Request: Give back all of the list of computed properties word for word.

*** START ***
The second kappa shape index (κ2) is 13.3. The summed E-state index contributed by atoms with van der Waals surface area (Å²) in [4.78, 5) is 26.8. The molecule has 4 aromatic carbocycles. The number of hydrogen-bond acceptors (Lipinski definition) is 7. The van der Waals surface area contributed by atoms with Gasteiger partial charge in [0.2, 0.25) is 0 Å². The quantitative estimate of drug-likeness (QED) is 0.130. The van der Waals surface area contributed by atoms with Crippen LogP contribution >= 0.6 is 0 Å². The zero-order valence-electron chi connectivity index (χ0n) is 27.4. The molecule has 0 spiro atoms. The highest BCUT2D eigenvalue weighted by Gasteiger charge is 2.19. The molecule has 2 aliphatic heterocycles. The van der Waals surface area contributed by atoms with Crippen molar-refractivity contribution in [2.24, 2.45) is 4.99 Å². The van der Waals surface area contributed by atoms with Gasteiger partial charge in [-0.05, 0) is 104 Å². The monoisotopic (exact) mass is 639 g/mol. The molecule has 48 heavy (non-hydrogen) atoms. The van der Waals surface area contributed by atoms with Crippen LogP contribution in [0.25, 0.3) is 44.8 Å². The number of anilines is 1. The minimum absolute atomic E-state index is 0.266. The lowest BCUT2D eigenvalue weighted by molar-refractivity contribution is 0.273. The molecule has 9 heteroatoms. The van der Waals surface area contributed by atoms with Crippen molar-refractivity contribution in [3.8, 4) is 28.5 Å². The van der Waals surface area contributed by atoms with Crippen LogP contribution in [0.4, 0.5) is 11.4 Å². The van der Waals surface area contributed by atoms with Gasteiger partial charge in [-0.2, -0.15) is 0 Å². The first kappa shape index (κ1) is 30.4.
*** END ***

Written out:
The second kappa shape index (κ2) is 13.3. The summed E-state index contributed by atoms with van der Waals surface area (Å²) in [4.78, 5) is 26.8. The molecule has 4 aromatic carbocycles. The number of hydrogen-bond acceptors (Lipinski definition) is 7. The van der Waals surface area contributed by atoms with Gasteiger partial charge in [0.2, 0.25) is 0 Å². The quantitative estimate of drug-likeness (QED) is 0.130. The van der Waals surface area contributed by atoms with Crippen LogP contribution >= 0.6 is 0 Å². The zero-order valence-electron chi connectivity index (χ0n) is 27.4. The molecule has 0 spiro atoms. The highest BCUT2D eigenvalue weighted by Gasteiger charge is 2.19. The molecule has 2 aliphatic heterocycles. The van der Waals surface area contributed by atoms with Crippen molar-refractivity contribution in [2.24, 2.45) is 4.99 Å². The van der Waals surface area contributed by atoms with Gasteiger partial charge in [-0.05, 0) is 104 Å². The monoisotopic (exact) mass is 639 g/mol. The molecule has 48 heavy (non-hydrogen) atoms. The van der Waals surface area contributed by atoms with Crippen LogP contribution in [0.25, 0.3) is 44.8 Å². The number of anilines is 1. The minimum absolute atomic E-state index is 0.266. The lowest BCUT2D eigenvalue weighted by molar-refractivity contribution is 0.273. The molecule has 9 heteroatoms. The van der Waals surface area contributed by atoms with Crippen molar-refractivity contribution in [3.8, 4) is 28.5 Å². The van der Waals surface area contributed by atoms with Crippen LogP contribution in [0.4, 0.5) is 11.4 Å². The van der Waals surface area contributed by atoms with Gasteiger partial charge in [-0.2, -0.15) is 0 Å². The first kappa shape index (κ1) is 30.4.